More diets

by BEL JACOBS, Daily Mail

It sounds so simple but it's not. While three-quarters of dieters do manage to shed half a stone or more, only half stay at their new weight for longer than a year.

No wonder each week sees the launch of a new diet book that professes to give you a quicker, easier, more painless way to lose extra pounds.

But how can you tell which diet is right for you or whether it will really work?

Here, we examine the nine most popular diets, old and new . . .

The complete F-Plan diet

The claim

If you base your diet on dietary fibre, you should shed weight more quickly and easily than on a diet based on the same quantity of any other foods.

The theory

Follow a high-fibre diet and you will find that you feel more satisfied on fewer calories. And the fewer calories the body uses from food, the more it must draw from surplus body fat, so this adds up to faster weight loss.

The pain

Bran is a key part of the diet and there's evidence that too much bran can affect efficient mineral absorption. The diet can also affect those with sensitive bowels or irritable bowel syndrome.

The gain

Serious illnesses such as cancer, disorders of the bowel, heart disease and diabetes occur more frequently in the West than in other countries. And non-Western countries often have diets high in natural fibre.

Does it work?

'This is a great diet for men,' says our tester Brian Walters. 'As I ate more fibre, I felt full all day and lost 3lb a week for a month.'

Our nutritionist says

It's just a good, traditional high-fibre diet. You will lose weight because a bulky diet will cut down the amount of fat that you're eating.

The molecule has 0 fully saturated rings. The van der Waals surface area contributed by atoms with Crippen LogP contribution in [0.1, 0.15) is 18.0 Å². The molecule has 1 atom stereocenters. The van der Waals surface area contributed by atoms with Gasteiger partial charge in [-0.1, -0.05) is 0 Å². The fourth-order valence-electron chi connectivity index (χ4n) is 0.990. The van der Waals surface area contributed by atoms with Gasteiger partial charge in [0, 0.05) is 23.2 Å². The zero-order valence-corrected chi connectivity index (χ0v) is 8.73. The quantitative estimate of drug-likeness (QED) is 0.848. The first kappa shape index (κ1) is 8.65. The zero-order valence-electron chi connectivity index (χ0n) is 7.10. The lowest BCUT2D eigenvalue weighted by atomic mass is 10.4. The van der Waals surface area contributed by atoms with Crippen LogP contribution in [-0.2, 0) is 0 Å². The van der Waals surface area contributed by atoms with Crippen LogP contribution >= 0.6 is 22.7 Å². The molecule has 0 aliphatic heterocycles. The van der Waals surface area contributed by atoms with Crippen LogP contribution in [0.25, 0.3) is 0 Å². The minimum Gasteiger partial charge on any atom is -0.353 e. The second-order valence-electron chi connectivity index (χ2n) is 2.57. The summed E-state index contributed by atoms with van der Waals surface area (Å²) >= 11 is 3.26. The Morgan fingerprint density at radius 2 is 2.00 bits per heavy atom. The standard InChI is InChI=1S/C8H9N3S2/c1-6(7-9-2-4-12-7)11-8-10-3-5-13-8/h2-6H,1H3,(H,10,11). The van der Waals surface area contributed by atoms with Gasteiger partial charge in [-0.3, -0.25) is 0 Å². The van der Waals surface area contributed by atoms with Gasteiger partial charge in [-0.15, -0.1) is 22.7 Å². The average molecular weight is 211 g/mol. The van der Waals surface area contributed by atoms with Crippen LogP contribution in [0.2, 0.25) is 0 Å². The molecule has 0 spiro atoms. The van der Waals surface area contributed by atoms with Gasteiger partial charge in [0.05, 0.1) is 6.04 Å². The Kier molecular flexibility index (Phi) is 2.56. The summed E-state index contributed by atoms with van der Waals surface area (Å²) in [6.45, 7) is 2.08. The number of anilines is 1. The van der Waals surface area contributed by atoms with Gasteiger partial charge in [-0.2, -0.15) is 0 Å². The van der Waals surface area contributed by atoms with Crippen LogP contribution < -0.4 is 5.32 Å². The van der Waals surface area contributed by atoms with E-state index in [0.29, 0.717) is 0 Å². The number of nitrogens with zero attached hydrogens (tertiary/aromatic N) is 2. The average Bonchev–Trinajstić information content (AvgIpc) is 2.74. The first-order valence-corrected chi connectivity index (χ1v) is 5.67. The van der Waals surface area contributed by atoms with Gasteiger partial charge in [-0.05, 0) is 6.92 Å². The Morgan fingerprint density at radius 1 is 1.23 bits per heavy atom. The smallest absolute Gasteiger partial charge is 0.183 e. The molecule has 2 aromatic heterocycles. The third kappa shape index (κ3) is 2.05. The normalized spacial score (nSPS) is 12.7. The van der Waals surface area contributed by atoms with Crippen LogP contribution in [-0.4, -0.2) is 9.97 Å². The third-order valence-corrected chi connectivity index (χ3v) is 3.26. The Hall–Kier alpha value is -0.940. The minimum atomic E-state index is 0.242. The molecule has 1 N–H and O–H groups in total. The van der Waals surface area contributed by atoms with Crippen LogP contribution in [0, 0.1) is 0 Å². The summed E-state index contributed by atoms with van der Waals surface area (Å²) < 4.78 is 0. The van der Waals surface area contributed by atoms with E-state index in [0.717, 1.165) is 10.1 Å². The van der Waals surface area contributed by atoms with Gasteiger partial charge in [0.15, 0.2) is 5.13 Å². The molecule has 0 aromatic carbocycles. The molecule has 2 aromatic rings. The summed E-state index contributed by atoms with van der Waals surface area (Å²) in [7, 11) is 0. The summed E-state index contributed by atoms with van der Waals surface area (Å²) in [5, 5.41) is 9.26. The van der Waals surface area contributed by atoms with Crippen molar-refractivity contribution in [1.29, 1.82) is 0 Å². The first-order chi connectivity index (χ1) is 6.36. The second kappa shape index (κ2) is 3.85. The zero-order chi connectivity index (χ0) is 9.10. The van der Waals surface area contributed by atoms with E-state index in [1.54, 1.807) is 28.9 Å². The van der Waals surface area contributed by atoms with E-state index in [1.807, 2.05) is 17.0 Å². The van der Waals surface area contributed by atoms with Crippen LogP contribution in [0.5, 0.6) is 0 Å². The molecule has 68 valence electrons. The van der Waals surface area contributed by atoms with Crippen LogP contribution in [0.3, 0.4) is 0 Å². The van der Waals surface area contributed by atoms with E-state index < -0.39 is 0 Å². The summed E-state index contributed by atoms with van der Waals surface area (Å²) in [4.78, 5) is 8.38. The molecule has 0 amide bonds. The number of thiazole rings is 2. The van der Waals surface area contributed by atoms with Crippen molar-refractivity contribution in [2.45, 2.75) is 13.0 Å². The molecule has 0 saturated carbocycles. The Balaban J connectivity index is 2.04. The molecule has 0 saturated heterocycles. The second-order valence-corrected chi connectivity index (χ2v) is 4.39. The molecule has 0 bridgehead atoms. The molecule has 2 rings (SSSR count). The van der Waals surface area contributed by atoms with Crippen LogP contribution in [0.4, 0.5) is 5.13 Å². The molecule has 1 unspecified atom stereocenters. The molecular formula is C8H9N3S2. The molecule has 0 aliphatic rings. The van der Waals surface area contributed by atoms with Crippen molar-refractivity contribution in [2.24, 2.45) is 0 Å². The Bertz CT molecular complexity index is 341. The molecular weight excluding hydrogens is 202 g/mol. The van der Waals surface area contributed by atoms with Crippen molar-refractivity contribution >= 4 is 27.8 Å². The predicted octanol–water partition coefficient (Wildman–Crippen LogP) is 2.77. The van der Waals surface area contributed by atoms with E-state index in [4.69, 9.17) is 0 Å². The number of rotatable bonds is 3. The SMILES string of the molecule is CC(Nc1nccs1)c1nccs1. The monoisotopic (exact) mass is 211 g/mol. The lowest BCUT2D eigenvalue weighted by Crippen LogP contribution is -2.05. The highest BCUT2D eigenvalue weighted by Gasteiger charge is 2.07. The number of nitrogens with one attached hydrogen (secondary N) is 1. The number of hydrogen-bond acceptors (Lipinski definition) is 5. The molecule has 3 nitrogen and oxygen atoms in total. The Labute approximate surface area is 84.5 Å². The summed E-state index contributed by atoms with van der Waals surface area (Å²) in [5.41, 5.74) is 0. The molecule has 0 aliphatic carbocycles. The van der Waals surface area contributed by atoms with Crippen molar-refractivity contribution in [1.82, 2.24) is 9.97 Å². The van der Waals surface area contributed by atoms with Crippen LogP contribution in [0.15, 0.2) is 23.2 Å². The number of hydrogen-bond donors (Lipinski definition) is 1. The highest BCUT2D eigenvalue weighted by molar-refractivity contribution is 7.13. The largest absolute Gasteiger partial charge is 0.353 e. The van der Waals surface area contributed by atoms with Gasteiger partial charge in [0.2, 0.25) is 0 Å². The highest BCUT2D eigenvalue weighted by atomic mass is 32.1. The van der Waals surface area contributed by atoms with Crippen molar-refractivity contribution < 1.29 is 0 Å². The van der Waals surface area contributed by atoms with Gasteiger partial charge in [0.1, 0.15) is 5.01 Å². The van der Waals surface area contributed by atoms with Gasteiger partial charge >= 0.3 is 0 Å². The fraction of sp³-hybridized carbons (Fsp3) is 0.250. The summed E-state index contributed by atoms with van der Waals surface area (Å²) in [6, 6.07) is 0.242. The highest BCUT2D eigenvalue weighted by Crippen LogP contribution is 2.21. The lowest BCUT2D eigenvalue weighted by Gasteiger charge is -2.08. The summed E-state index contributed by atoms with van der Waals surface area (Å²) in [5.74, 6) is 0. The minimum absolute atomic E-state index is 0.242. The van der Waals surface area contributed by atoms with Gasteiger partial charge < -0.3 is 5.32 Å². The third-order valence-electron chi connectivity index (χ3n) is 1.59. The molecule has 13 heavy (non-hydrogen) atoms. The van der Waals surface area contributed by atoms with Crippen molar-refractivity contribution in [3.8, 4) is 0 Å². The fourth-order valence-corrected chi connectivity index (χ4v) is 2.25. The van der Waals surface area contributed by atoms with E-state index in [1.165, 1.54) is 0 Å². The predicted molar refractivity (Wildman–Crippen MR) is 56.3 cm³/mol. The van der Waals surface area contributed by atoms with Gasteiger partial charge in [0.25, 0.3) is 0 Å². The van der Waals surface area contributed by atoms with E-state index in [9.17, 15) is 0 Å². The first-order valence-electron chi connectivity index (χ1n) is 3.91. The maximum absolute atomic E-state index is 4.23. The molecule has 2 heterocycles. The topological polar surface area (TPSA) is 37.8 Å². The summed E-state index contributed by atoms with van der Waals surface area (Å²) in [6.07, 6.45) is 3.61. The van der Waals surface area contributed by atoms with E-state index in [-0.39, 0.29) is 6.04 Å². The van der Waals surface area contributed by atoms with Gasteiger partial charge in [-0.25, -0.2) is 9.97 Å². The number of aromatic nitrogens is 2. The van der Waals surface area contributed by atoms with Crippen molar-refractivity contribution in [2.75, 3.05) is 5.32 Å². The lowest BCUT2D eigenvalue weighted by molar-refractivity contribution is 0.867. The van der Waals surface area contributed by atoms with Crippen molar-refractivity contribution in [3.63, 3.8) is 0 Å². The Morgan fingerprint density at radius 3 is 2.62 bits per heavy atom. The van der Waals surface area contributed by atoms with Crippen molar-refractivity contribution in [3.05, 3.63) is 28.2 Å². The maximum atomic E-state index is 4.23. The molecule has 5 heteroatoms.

Who does it?

Dr David Owen and Terry Wogan.

The zone diet

The claim

If we control the amount of protein, we can control our weight and wellbeing, says diet creator Barry Sears. He also believes that food isn't just petrol for the human machine. It also controls hormone levels.

The theory

Eating 40 per cent complex carbohydrates (vegetables and fruit, not bread and pasta), 30pc lean protein and 30pc fat can moderate the production of insulin, the main culprit in the creation of body fat.

The pain

Pushing up protein intake can, in some cases, increase the loss of calcium from the body, which can lead to osteoporosis. A high-protein diet can also damage the liver and is linked to kidney disease.

The gain

The diet claims to help fight heart disease, diabetes, chronic fatigue and depression. And because it keeps all three hormonal systems working smoothly, it's good for conditions such as PMT.

Does it work?

Half of Hollywood loves it, and Barry Sears worked wonders with Stanford University's swimming team in the build-up to the 1992 Olympics. He put them on the Zone Diet, and the American team won eight gold medals.

Our nutritionist says

It's more balanced and less extreme than the Atkins Diet in that it doesn't restrict carbohydrates as much. I can't see anything wrong nutritionally but it's extremely fiddly and time-consuming.

Who does it?

Madonna, Cindy Crawford, Kristin Davis from Sex In The City, Brad Pitt, Winona Ryder, Elle Macpherson, Janet Jackson and Arnold Schwarzenegger.

The chocolate addiction

The claim

Chocolate addiction can take over your life, but you don't need to give it up completely. Break the addiction and lose weight with careful dieting and moderated chocolate consumption.

The theory

Diet creator Sally Ann Voak divides chocoholics into six types, and allocates each a diet to cope with their particular issues. She also recommends exercise, massage, meditation and visualisation.

The pain

The diets are pretty stringent. All involve avoiding chocolate completely for the first week. After that, most dieters are allowed at least one chocolate eclair or its equivalent in calories (150) a day.

The gain

Breaking unhealthy addictions to chocolate - particularly if you use it as a substitute for love.

Does it work?

'A perfect diet for chocoholics,' says our tester Cathy Beeton, 'but it did focus my attention more on sweet foods, so I've lost only 5lb in a month.'

Our nutritionist says

This just sounds like a normal, balanced diet. Treats are allowed and, in this case, the treats are chocolate. If the aim is to improve people's relationship with chocolate so that they're more in control, that's commendable.

Who does it?

No celebrity endorsements so far.

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